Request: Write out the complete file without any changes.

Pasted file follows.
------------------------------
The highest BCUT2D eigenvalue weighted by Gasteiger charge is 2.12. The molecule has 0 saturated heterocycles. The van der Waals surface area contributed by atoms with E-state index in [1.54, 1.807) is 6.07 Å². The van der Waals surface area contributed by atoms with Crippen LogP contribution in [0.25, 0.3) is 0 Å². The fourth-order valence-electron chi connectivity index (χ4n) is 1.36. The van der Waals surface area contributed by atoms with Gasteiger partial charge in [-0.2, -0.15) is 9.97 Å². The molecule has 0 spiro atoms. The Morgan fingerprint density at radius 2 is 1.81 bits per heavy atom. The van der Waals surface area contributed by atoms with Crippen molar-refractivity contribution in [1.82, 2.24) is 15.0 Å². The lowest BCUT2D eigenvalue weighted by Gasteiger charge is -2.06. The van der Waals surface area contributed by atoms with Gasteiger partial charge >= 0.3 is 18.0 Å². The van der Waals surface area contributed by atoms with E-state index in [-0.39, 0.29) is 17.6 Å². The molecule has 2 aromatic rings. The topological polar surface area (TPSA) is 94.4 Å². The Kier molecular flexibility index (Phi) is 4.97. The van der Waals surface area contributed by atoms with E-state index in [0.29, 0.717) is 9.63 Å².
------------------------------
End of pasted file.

The highest BCUT2D eigenvalue weighted by Gasteiger charge is 2.12. The molecule has 0 saturated heterocycles. The van der Waals surface area contributed by atoms with E-state index in [1.54, 1.807) is 6.07 Å². The van der Waals surface area contributed by atoms with Crippen LogP contribution in [0.25, 0.3) is 0 Å². The fourth-order valence-electron chi connectivity index (χ4n) is 1.36. The van der Waals surface area contributed by atoms with Gasteiger partial charge in [-0.2, -0.15) is 9.97 Å². The molecule has 0 spiro atoms. The Morgan fingerprint density at radius 2 is 1.81 bits per heavy atom. The van der Waals surface area contributed by atoms with Crippen molar-refractivity contribution in [1.82, 2.24) is 15.0 Å². The lowest BCUT2D eigenvalue weighted by Gasteiger charge is -2.06. The van der Waals surface area contributed by atoms with Gasteiger partial charge >= 0.3 is 18.0 Å². The van der Waals surface area contributed by atoms with E-state index in [-0.39, 0.29) is 17.6 Å². The molecule has 2 aromatic rings. The topological polar surface area (TPSA) is 94.4 Å². The Kier molecular flexibility index (Phi) is 4.97. The van der Waals surface area contributed by atoms with E-state index in [0.29, 0.717) is 9.63 Å².